The production process is based on beef tallow, vegetable fat and/or edible oils. You can mix these ingredients as you like: oat flakes, sunflower seeds, chopped nuts, flax seeds, millet, wheat bran, dried berries or raisins. You can buy beef tallow from the butcher.
The following quantities are sufficient to fill a medium-sized flowerpot or the shell of half a coconut.
Preparation - quick and easy
Dissolve 100 grams of beef tallow - alternatively coconut fat - in a pot. It's supposed to melt, but not boil. Add a small dash of liquid vegetable oil. This helps to prevent the food from becoming too hard when cold. Now stir in about 150 grams of a home-made grain mixture. The sunflower seeds should make up two thirds of the total mixture, because their high oil content makes them very healthy for birds.
Allow the mixture to cool a little and then refill it. Decoratively painted flower pots, half a coconut shell, empty yoghurt pots, painted tins or cups are suitable as vessels. Insert small wooden sticks or branches into the warm mass. The birds can hold on to it later.
Fir cones are a natural alternative to the vessels. Brush the slightly cooled mass into the cone and allow it to harden in a cool place. Now attach a packing cord to the cone and hang it outside.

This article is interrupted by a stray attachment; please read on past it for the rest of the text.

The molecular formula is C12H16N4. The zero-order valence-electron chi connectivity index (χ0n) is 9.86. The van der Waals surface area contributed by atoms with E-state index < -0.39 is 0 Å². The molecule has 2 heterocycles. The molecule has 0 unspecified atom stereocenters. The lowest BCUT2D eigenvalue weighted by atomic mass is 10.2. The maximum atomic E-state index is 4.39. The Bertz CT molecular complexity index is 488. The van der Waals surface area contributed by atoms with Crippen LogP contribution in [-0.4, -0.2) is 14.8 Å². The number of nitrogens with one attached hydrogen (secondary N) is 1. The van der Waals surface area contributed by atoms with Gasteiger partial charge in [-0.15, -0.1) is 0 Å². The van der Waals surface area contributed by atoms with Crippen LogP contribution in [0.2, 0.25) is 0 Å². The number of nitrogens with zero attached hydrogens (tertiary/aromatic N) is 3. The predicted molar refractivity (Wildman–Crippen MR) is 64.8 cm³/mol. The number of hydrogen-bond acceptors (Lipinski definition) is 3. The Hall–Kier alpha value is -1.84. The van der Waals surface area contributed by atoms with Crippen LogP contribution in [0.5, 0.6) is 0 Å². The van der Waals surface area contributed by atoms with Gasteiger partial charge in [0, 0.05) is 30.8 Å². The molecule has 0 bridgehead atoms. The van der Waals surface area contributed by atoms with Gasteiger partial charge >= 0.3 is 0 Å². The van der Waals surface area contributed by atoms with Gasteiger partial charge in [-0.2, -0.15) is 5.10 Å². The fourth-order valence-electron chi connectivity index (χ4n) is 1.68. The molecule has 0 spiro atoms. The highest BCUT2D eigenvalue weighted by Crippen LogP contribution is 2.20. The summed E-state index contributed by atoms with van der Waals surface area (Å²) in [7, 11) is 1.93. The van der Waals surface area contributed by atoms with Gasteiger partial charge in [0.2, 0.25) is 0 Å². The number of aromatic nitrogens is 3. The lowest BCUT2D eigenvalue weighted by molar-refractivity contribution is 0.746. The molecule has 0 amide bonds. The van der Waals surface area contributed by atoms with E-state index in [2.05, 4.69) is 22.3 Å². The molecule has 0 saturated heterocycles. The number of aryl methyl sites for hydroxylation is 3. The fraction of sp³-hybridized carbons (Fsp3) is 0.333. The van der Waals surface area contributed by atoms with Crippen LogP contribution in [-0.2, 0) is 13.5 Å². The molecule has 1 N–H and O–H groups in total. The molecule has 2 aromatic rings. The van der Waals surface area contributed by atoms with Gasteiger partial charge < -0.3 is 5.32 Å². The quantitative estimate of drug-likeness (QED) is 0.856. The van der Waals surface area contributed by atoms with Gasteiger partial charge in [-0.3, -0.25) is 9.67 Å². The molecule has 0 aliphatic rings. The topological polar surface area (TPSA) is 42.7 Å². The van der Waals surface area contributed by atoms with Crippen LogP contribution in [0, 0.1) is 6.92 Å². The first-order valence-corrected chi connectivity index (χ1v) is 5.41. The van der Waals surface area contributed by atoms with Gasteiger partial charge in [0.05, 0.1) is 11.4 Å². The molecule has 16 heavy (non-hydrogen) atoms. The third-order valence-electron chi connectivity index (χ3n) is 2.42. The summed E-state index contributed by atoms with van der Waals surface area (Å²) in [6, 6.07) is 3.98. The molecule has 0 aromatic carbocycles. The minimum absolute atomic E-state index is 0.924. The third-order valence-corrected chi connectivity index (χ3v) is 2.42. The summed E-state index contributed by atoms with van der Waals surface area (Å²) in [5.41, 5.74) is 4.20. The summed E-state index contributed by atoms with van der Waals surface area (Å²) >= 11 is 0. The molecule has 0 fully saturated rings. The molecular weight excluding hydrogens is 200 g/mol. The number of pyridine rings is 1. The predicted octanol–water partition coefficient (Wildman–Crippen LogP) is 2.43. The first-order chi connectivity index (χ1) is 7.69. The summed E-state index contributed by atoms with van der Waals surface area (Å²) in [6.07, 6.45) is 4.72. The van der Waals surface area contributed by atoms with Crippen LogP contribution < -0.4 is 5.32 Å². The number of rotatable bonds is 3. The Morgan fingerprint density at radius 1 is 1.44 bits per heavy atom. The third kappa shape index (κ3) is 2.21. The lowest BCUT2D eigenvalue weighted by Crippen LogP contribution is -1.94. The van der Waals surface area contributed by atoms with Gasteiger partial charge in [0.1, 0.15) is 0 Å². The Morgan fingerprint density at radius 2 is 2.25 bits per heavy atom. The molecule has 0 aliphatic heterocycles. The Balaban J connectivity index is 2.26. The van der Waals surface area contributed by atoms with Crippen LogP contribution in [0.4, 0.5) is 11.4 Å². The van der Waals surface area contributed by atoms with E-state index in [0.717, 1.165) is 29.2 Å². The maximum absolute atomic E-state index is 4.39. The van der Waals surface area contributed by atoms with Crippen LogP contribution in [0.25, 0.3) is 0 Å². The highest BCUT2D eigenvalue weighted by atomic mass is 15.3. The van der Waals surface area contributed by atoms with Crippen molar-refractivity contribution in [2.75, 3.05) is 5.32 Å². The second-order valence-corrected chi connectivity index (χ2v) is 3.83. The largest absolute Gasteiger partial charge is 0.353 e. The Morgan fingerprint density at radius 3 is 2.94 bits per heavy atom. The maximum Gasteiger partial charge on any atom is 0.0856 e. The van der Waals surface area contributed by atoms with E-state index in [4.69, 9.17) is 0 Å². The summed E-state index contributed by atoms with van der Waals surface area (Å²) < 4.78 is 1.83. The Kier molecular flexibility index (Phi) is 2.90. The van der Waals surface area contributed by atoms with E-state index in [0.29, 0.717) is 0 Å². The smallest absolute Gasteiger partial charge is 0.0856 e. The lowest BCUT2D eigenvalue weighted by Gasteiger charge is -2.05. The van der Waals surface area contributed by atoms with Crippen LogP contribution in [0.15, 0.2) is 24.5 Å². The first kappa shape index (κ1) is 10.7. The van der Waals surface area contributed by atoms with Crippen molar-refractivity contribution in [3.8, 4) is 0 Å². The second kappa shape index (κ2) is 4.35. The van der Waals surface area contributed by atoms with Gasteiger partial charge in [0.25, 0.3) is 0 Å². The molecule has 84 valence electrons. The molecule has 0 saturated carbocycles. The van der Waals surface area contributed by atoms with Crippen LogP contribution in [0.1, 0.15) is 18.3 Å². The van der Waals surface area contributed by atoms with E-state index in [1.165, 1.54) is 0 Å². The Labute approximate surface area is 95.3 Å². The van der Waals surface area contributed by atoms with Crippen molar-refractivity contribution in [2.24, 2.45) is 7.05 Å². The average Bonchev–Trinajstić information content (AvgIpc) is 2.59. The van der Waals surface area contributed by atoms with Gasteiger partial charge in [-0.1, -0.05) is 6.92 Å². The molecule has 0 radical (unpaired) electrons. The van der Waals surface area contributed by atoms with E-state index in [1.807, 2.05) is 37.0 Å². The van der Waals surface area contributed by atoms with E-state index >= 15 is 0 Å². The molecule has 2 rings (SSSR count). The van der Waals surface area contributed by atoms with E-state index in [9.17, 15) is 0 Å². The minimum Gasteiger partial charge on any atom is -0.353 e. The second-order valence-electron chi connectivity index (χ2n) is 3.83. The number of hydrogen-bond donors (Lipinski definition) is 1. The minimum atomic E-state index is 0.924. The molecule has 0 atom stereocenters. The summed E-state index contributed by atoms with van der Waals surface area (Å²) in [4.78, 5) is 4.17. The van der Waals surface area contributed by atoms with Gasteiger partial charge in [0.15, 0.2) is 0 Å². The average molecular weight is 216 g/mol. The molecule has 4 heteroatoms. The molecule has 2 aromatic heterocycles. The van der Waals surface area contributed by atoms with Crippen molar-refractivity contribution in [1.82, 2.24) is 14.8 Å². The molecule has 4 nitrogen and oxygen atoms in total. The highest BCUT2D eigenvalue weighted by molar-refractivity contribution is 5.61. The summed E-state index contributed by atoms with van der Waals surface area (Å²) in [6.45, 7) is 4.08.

Another variation is to first attach a string to the pine cone and then dip it in the melted oil. Make sure that it is evenly coated with grease. Then turn it in the grain mixture so that it is thickly covered and place it on baking paper to dry. Place the cones on a cold place so that they cure well before you hang them out.
With homemade bird food you not only do well, but you also bring vitality to your garden. The more versatile the food, the more bird species you attract. Have fun watching the colourful hustle and bustle!
"What are a product's ingredients?" When I buy cosmetics, I rarely know any of the ingredients and its composition. However, it is very important to me to use as natural products as possible. Therefore I started to make cosmetics myself in order to know what ingredients are in them. It's not as complicated as it sounds. With a few steps, it's possible to create a number of products in the blink of an eye. You can even use ingredients from your own garden or vegetable patch for this, such as aromatic herbs or fruit. In addition to smelling very nice, certain herbs have therapeutic benefits. I would now like to walk you through some very easy recipes, which take very little effort but give a great result.
Relaxing face mask with lavender
1 tablespoon of lavender flowers
2 tablespoons of fromage blanc (regular [40% fat] for dry skin,
3 tablespoons low fat for oily skin)
1 teaspoon of wheat bran
1 teaspoon of honey